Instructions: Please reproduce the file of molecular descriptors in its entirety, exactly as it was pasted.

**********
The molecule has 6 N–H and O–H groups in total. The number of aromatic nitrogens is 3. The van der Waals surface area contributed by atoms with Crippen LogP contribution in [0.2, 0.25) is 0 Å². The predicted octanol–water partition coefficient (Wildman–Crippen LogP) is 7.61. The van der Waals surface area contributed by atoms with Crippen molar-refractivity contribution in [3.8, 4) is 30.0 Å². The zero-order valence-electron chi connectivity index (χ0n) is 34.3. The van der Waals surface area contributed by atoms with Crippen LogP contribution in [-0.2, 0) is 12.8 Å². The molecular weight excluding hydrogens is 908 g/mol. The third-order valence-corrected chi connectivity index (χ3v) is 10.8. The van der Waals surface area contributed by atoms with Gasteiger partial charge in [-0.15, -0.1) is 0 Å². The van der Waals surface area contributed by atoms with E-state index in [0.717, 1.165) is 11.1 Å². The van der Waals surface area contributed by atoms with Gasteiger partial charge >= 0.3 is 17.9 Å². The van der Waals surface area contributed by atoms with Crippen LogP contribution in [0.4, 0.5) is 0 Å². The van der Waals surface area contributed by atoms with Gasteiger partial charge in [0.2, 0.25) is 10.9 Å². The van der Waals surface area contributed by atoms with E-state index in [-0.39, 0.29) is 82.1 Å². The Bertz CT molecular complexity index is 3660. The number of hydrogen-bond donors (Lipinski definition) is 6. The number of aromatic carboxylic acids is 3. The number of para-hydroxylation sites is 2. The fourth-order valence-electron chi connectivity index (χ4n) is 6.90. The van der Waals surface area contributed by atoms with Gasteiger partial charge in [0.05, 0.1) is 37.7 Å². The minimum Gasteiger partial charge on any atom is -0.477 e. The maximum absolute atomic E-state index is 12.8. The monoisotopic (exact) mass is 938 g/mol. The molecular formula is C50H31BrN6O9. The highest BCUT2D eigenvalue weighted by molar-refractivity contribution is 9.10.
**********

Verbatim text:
The molecule has 6 N–H and O–H groups in total. The number of aromatic nitrogens is 3. The van der Waals surface area contributed by atoms with Crippen LogP contribution in [0.2, 0.25) is 0 Å². The predicted octanol–water partition coefficient (Wildman–Crippen LogP) is 7.61. The van der Waals surface area contributed by atoms with Crippen molar-refractivity contribution in [3.8, 4) is 30.0 Å². The zero-order valence-electron chi connectivity index (χ0n) is 34.3. The van der Waals surface area contributed by atoms with Crippen LogP contribution in [-0.2, 0) is 12.8 Å². The molecular weight excluding hydrogens is 908 g/mol. The third-order valence-corrected chi connectivity index (χ3v) is 10.8. The van der Waals surface area contributed by atoms with Gasteiger partial charge in [-0.15, -0.1) is 0 Å². The van der Waals surface area contributed by atoms with E-state index in [0.717, 1.165) is 11.1 Å². The van der Waals surface area contributed by atoms with Gasteiger partial charge >= 0.3 is 17.9 Å². The van der Waals surface area contributed by atoms with Crippen LogP contribution in [0.4, 0.5) is 0 Å². The van der Waals surface area contributed by atoms with Gasteiger partial charge in [0.2, 0.25) is 10.9 Å². The van der Waals surface area contributed by atoms with E-state index in [-0.39, 0.29) is 82.1 Å². The Bertz CT molecular complexity index is 3660. The number of hydrogen-bond donors (Lipinski definition) is 6. The number of aromatic carboxylic acids is 3. The number of para-hydroxylation sites is 2. The fourth-order valence-electron chi connectivity index (χ4n) is 6.90. The van der Waals surface area contributed by atoms with Gasteiger partial charge in [0.05, 0.1) is 37.7 Å². The minimum Gasteiger partial charge on any atom is -0.477 e. The maximum absolute atomic E-state index is 12.8. The monoisotopic (exact) mass is 938 g/mol. The molecular formula is C50H31BrN6O9. The highest BCUT2D eigenvalue weighted by molar-refractivity contribution is 9.10.